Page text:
forcibly subjected to alien, infidel rule. Both the Saturday people and the Sunday people are now suffering the consequences.

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  • Sammish, some of the same was also said by Wilfrid Cantwell Smith in his, Islam in Modern History. Smith says that the typical response to their social problems is to blame somebody else, what he called apologetics. If they don't blame Israel, they blame the West. But never themselves. By the way, you should bear in mind that Smith was pro-Arab in regard to Israel, and in fact hostile to Israel.

    Just how these Muslim attitudes can be changed, I don't know.

  • Bernard Lewis was ambivalent about Islam, according to my readings of few of his works. He was neither an Islamophile nor an Islamophobic. In sum, he was a truly an objective scholar. He certainly reserved a powerful analysis and critical assessment of Islam with its diverse cultural entities (Arab, Persian, and Indian subcontinent) as to its inability to adapt its institutions to modernity and rapid social change sweeping the world in 18th an 19th century. He stood firmly by the notion that the current problems with Islamic societies are self-inflicted instead of emanating or induced by the Western world. The latter is a predominant idea held by the anti-orientalist academic schools of thought and also a ready-made ideology of the large mass of Arab public packaged conveniently by the ruling classes of these societies. If the rise of resurgent Islam is understood as a consequence of previous Western imperial or colonial policies and domination, perhaps his prediction of a “return of Islam” is well taken.

    Bernard Lewis, however, was an optimist. He truly believed that Islam can be reformed (not to say in the same way Christianity went through the reformation). He advocated a slower social change processes like education, economic development and scientific inquiry to bring about the implementation of some semblance of modern social institutions. Bernard Lewis respected Islam because he was a scholar of Islam and Middle Eastern societies. If he predicted the “return of Islam”, I do not believe he meant it as an end in itself, but as a momentary reaction to the profound changes the Western world had indirectly or directly diffuse on traditional societies all over the world with its currents of free trade, technology and educational ideas. A virulent reaction (I may say) on predominantly stagnant traditional Middle Eastern societies. Therefore, Bernard Lewis saw this as a transitory phase that would eventually come to pass, and will ultimately bring about a somewhat “reformed” Islam.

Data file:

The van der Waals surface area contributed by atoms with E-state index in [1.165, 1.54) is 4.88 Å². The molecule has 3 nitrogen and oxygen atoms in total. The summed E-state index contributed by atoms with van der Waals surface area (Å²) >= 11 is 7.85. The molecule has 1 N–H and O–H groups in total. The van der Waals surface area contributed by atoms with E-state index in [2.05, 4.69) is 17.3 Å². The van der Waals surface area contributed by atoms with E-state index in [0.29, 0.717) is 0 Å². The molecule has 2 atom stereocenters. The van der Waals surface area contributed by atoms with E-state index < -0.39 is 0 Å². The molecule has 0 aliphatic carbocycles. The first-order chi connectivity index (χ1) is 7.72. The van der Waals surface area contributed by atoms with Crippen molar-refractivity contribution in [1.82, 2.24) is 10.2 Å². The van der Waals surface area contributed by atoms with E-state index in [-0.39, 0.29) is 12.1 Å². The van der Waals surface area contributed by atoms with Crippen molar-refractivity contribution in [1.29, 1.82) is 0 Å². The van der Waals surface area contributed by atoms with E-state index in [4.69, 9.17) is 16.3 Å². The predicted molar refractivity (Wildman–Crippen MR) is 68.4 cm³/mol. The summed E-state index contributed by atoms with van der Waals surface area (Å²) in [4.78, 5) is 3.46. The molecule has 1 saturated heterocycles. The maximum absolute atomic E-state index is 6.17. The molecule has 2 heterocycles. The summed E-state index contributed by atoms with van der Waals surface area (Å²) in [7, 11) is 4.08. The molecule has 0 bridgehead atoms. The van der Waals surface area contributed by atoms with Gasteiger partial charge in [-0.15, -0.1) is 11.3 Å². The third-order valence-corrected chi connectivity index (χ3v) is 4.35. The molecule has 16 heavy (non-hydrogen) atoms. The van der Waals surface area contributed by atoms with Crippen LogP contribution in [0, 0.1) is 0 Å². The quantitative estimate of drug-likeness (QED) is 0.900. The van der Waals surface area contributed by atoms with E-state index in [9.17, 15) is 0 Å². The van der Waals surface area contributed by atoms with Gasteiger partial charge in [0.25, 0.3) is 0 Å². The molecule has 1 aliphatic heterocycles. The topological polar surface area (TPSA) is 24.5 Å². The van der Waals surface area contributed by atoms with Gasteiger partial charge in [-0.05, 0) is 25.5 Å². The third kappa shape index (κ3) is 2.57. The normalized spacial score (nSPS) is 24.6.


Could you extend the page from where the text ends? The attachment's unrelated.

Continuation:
Of course, Mr. Lewis did not foresee how virulent and destructive the Islamic social movements in modern times can be and how these movements (some of them were secular) have come to reject everything of what the Western world stands for. He also did not foresee how the elites and ruling classes of these societies would undermine the crucial process of social change by clinging to their tribal affiliations (despite modern educational attainment and political socialization on democratic principles) and fratricidal wars. Looking at the current global situation, the changes Mr. Lewis predicted seem bleak, but one can never predict the future. Only time will tell.

    The dilemma is that if one is to stand with the bleak scenario, then one is apocalyptic in terms of finding a solution in dealing or challenging the resurging Islam (because Islam is a religion of power,war and subjugation) and if one does not stand with this bleak scenario, then one is an optimist about a positive change of Islam's beliefs and pratices. Wherever I look, I do not see hope. But at the same time I cannot say I am apocalyptic.